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Master P, Bun B, ATLiens Serve Game At This Year’s A3C Festival

A3C Festival photos taken by Vickey Ford (SneakShot) for Okayplayer.

The impending Hurricane Matthew could not stop ATLiens and hip-hop fans from coming out to 2016’s A3C Festival. As we were on-hand to witness, Atlanta was the place to be as legends (Master P, Bun B + Bone Thugs-n-Harmony), established stars (Killer Mike, Rick Ross) and budding upstarts (Maségo, Cousin Stizz) commanded the stage, performed brilliantly and shined like a grand star for all to see.

On Friday, panelists Diwang Valdez of Motion Family, Zach Wolfe, Cameron “Cam Kirk” Kirkland and Jonathan Mannion told stories from “behind the lens,” as part of a discussion about iconic hip-hop photos. From a veteran performer such as Jay Z, who was shot by Jonathan Mannion, to a captivating new star in Young Thug — the event found these shutterbugs sharing reflective moments on how they got their start, how the copyright laws have helped and hurt their careers and other stories about their pictorial prowess.

Elsewhere, conversations with two juggernauts in rap — Too $hort and Master P — were happening. In an effort to showcase just how impactful these two titans have been in their 25-plus year career in hip-hop, Too $hort schooled up-and-coming rap-smiths on how the Bay Area was when he was coming up and how it is now as a triple-OG. $hort Dawg, who would perform later that evening, has helped or been a part of movements involving Richie Rich, E-40, Mac Dre, Mac Mall and has influenced a new age voice in Kamaiyah. For Percy Miller, better known as Master P, the ultimate No Limit soldier is experiencing a resurgence as Solange‘s A Seat At The Table came out just on time.

Narrated by the former NBA hopeful turned rap mogul, P doubled down on his feelings that “there is no limit” to how successful those in hip-hop can be if they have the right motivations, right energies and right songs to break through in the industry. As someone who has been familiar with No Limit‘s sound since “Mr. Ice Cream Man,” you can surely bet that Master P has something brewing to keep his name ringing from Calliope to Atlanta and around the world. After leaving the panels for a bit, we checked out Tall Black Guy and Bryan-Michael Cox on the DJ Stage. TBG, a force that the world has yet to reckon with, is continuing to build up his rep in the U.S. and shatter any preconceived notion one might try to throw his way.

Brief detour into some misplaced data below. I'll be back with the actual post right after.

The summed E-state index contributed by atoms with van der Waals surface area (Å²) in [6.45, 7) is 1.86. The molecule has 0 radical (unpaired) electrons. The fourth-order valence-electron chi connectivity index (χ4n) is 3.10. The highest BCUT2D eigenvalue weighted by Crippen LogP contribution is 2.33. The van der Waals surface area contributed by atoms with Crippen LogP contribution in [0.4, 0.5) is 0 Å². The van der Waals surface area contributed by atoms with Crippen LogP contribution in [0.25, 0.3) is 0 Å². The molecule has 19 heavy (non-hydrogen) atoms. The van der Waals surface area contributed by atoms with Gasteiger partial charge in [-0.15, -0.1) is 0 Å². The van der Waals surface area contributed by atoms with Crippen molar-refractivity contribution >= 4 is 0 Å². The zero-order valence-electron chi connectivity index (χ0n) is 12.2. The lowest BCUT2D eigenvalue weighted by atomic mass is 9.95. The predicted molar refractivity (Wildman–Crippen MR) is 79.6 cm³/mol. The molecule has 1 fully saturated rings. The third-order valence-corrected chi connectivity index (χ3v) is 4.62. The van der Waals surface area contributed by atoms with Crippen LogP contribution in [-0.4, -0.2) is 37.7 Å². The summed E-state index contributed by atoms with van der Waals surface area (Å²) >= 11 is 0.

Friday concluded with us paying tribute to the life and legacy of Atlanta’s own, Shawty Lo. Mr. Dun-Dun-It-All, the brainchild behind the trap-and-snap movement and all-around mogul left us too soon after being the victim of a hit-and-run car crash. Saddened by the loss, but emboldened by his spirit — Dade County’s own Rick Ross and Detroit’s Royce Da 5’9″ picked up the baton and championed the man born Carlos Rico Walker all throughout the Atlanta airwaves. Stalley was also in the mix and, from what we heard, put on an exhilarating show.

Saturday started off with some smoothed-out jazz, as a conversation with Robert Glasper and Bryan-Michael Cox, presented by SESAC took place in the AM. As much as we love the Grammy Award pianist and creative, we were looking for a harder edge, some knock if you must say, and it was only going to be provided by the good folks at Mass Appeal. We ventured over to the Main Stage at the Festival Grounds where the media-and-content company were holding their “1996” event. Kicking things off was DJ Kid Capri, who was introduced by Yo! MTV Raps own, Ed Lover. As he hosted the first half of the show, Capri’s legendary DJ skills were introduced to a whole new generation of hip-hop fans.

Later on during Capri’s set, he brought out one of the founding members of DITC, Diamond D, who saluted the crowd, but just let his energy be felt by the crowd. Upon entering into the second half of the show, Dres tha Beatnik came out to take over the hosting duties when he introduced the indomitable Def Squad. Yes, Erick Sermon, Redman and Keith Murray came out to A3C to perform a 40 minute set with the people. Beginning with Reggie Noble’s slew of hits, they transitioned into Keith Murray’s “Most Beautifullest Thing In This World” and ended up closing out with E-Double’s “Music”. With the crowd clearly in a frenzy, the feelings ramped up to obnoxious levels when Bun B came out to serve some trillness at A3C.

Performing all the classic UGK songs from “Big Pimpin'” to “The Game Belongs To Me,” Bun held court over the A3C audience who were wildly familiar with his brand of southern-fried lyricism. We wondered to Too $hort’s set, which consisted of a strong run through his most famous songs, and got a little bit frisky to the sounds of “Blow The Whistle” and “Freaky Tales”. Twista came out as a surprise guest appearance, and drove the crowd into a raucous. Cleveland’s own Bone Thugs-n-Harmony also showed love to legends, as they paid tribute to Eazy-E, the Notorious B.I.G. and 2Pac by performing the songs they recorded respectively with them.

Last, but certainly not least was the ATLiens Tribute show, which was one of many highlights offered by the A3C Festival. Hosted by Mr. DJ, the event was basically a showcase of sorts, featuring new-and-unsigned folks from around Atlanta, Georgia. Incubating these baby MCs and performers were established groups like Nappy Roots, John Robinson and J-Live.

All in all, A3C was a rousing success and if you want to get an idea of the energy levels presented, please just scroll through our slideshow above!


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